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HerCut haircare targets your hair style

Is a Solution for:
Dry or Brittle Hair, Limp Hair, Dull Hair
December 11, 2009 Reviewed by Marta 3 Comments
HerCut caught my eye at Sephora the other day for two reasons: the packaging was modern, clean and cute (OK, so I'm superficial); and it promised a new approach to hair care - products for your hair style rather than your hair type. When I started to think about this, it struck me that HerCut's approach is pretty radical. Generally, when you buy a you buy a styling product it is aimed at, say, curly hair or at an effect, like imparting shine. Hercut is saying, so you've had your hair bobbed, or you have a shag cut, and our styling products will make that cut work. I had to take a closer look.

My shoulder length, wavy hair loosely approximates a shag cut, so I went for HerCut The Shag Catalyst ($28). The first thing that jumped out at me was the long list of things that I won't find in HerCut: parabens, sulfates, synthetic dyes, petrochemicals, phthalates, GMOs, triclosan. We were off to a good start.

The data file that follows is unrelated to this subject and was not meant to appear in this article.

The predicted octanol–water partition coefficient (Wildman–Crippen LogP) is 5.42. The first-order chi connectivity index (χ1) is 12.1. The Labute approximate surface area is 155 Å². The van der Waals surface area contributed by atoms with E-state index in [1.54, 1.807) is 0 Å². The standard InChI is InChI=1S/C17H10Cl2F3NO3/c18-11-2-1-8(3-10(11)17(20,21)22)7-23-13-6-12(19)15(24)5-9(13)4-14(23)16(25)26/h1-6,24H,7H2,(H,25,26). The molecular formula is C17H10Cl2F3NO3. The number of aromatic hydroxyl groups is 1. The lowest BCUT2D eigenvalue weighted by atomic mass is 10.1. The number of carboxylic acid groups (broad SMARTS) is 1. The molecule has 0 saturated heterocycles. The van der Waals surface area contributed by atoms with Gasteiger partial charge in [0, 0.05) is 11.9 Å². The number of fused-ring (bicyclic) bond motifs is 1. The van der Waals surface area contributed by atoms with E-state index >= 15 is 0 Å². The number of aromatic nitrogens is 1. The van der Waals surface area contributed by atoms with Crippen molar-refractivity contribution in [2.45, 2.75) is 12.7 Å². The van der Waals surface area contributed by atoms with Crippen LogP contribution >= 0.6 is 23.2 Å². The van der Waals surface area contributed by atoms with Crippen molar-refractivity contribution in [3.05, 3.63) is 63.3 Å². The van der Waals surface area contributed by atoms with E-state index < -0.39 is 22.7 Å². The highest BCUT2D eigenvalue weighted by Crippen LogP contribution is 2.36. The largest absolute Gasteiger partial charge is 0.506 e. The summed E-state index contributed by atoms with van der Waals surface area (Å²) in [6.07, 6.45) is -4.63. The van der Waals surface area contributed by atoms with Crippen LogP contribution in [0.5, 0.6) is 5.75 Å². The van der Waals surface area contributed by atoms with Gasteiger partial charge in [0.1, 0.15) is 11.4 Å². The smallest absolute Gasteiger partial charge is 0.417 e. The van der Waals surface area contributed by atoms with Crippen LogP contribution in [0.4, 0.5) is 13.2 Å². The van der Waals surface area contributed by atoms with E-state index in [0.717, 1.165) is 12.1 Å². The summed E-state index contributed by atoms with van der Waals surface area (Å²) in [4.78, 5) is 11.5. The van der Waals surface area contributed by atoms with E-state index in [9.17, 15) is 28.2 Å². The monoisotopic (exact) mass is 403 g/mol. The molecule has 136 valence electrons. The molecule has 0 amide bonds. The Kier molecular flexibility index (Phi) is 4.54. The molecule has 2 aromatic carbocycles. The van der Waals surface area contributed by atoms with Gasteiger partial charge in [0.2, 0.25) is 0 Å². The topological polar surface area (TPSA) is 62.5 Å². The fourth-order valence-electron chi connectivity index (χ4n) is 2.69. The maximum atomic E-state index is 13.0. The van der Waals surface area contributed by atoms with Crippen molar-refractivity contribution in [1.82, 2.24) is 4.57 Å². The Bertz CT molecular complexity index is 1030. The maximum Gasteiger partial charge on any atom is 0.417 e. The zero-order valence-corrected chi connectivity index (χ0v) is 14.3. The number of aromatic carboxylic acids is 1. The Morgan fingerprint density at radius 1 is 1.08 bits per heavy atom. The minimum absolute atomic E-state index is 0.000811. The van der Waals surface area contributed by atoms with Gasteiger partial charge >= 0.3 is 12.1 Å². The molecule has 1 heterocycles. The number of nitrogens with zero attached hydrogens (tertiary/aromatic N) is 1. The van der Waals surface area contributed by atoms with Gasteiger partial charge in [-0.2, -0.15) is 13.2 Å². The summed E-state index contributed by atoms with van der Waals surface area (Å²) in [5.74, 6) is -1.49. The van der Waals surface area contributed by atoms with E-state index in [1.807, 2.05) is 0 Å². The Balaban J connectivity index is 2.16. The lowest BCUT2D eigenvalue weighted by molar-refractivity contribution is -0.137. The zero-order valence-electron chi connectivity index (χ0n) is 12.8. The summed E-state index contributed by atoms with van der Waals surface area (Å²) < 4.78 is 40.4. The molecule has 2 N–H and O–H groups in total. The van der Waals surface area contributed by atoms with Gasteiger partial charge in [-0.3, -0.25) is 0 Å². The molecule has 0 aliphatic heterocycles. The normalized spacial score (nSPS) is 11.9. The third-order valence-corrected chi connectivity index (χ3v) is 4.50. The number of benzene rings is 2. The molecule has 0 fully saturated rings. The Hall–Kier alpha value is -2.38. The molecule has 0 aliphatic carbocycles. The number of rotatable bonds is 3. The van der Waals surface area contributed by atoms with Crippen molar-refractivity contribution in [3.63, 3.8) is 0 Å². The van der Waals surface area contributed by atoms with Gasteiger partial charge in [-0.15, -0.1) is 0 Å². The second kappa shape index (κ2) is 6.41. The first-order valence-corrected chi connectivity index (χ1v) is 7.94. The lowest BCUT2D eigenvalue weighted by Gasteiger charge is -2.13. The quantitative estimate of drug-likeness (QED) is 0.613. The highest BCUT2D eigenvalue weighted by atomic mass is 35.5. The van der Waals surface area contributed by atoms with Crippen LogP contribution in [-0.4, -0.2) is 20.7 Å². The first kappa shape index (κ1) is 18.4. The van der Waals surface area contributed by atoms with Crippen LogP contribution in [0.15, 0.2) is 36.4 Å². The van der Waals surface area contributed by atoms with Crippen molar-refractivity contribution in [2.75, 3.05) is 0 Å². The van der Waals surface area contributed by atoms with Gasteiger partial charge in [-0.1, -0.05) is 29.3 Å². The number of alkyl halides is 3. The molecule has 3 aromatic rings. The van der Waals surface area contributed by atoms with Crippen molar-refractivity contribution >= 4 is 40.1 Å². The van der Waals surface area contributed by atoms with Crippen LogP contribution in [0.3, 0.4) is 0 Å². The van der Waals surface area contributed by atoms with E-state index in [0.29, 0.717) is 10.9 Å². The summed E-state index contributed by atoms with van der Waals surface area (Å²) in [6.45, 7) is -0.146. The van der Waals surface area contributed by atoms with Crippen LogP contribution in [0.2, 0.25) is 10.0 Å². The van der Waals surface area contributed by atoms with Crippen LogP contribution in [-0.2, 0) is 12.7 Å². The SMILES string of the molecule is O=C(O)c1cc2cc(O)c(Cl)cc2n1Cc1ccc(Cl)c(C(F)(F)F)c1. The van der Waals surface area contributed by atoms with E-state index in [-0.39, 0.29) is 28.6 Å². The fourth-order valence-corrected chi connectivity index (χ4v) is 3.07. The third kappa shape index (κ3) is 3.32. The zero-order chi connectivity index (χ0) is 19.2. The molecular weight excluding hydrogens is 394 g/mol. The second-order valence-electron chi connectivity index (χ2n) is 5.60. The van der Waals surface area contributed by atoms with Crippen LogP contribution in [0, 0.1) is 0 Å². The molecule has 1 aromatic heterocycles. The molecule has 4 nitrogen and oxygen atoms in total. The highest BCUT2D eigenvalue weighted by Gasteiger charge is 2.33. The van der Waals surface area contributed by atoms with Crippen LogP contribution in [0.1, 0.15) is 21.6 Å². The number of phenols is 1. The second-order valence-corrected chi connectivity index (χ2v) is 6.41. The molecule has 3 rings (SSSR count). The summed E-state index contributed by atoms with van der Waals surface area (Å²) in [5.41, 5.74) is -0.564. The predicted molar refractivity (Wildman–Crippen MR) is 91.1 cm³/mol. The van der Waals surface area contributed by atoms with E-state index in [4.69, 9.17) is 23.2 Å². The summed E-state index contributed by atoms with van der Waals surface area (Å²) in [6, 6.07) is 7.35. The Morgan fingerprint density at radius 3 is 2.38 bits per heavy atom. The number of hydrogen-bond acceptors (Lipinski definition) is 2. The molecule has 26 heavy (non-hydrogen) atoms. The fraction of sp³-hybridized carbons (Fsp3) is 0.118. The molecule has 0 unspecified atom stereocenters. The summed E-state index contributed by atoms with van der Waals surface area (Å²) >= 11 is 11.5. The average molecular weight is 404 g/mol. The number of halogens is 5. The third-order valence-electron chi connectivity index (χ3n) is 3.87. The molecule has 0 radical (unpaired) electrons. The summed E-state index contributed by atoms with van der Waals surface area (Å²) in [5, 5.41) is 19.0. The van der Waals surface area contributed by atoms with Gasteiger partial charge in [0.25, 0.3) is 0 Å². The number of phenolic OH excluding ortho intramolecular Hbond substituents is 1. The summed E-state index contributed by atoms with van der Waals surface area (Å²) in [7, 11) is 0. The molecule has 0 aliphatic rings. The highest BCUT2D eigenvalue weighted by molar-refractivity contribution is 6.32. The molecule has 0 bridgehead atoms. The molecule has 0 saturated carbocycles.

HerCut, then claims it has a "groundbreaking technology"  that fits the unique requirements of a shag cut. "Its macromolecular complex creates interactions between the hair fibers via a system of charges that impel the cut to behave brilliantly." Regular readers will know that when beauty companies talk about "groundbreaking technologies", my BS antennae become highly tuned.

HerCut Shag Catalyst comes in a dual dispenser, with one squirting out "polymers" and the other "collaterals". Now what does that mean? Polymers is a really broad term that encompasses plastic, cellulose, Bakelite and silicone to name but a few. In the case of Shag Catalyst, the polymer dispenser probably includes the silicone cyclohexasiloxane, polyimide-1 (a particularly strong polymide), polyacrylates, polyquaterniums, several other silicones and various copoylmers. My guess is that there are about 20 ingredients in the polymer corner. Collaterals are presumably the various amino acids (I counted 10 including histidine and proline) and natural oils like avocado and abyssinian (both full of fatty acids) and panthenol (vitamin B).